Later that evening, whilst my partner was pruning back the diseased roses, I picked out a selection of my favourite stones from the garden and laid them on our patio, inviting my partner to choose one to replace that which she had lost.  My partner watched uncomprehendingly for a moment and, when the flicker of understanding dawned, instead of selecting a stone she dropped to her knees beside me and gave me a great big hug.
"Oh Jasper," she said, "You're so funny and sweet.  I love you."
"Umm... I love you too." I replied, glad that I'd made her happy but somewhat bewildered as to why she wouldn't want a nice new stone to replace the one she'd lost.

I have barked it before and I bark it again now: I don't understand females.

Many wags of my perky little tail to the England football team - who today went from two appalling games worthy only of a bag of last season's spuds to qualifying for the play-offs at the top of their group table!  And all whilst my partner was at work and unable to watch or listen, hehehe (I watched it all on a nice telly from the comfort of Maisie's lap)...  That bl**dy pink cross is still on my back, though, despite Maisie having taken me swimming three times today.  But who can be disgruntled after such an England win (save, possibly, for the Scots...)?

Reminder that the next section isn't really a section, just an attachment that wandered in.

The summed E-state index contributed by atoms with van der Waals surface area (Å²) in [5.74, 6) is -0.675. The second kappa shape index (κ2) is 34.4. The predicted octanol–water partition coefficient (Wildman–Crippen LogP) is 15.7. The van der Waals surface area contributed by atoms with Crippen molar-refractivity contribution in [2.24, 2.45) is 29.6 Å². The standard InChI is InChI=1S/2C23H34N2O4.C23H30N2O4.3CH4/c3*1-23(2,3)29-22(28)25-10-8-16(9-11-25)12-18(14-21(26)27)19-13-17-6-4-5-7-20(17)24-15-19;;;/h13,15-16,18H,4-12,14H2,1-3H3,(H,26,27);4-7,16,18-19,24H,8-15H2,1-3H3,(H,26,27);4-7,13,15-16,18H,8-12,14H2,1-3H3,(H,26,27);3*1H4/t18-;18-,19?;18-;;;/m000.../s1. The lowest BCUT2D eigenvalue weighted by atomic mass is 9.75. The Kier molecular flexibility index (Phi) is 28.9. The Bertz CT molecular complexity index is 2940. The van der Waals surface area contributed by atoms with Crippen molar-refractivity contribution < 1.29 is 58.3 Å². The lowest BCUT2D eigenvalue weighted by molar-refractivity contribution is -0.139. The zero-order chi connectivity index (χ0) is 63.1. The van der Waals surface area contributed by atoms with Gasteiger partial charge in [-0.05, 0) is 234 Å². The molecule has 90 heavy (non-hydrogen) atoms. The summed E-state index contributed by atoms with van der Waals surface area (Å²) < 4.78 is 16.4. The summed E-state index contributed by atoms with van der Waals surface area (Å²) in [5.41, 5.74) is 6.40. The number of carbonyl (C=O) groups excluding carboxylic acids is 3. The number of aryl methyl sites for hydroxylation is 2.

“Here he is!” said Miss Smart, triumphantly ushering me in the direction of the young lady. “What do you think of him?”

“Wow! What a nice dog!” said the girl, obviously trying her best to sound sincere. She smiled at me and knelt down. “Hello sweetheart.”

I trotted compliantly to her, as I knew I must, and thought that as Dave and Miss Smart were present I’d better put on a good display. I stood on my hind legs, resting my front paws on the young woman’s bended legs, and pressed my snout against her neck, nuzzling softly. ‘Twas a fine performance, which drew admiration from all.

Good.’ I thought to myself. ‘Now I can go back to bed.’ But no. I had to stand there whilst the humans present discussed me at length. The young woman and her mother both called Miss Smart “Auntie Dot” and there DID seem to be a vague passing familial likeness between the younger woman and Miss Smart. At any rate, I didn’t pay too much attention to the ongoing conversation, though it was clear that the young lady was struggling somewhat to keep up her feigned enthusiasm.

“Why don’t you take him for a walk?” suggested Miss Smart. “That might help you to see if you get along with him.”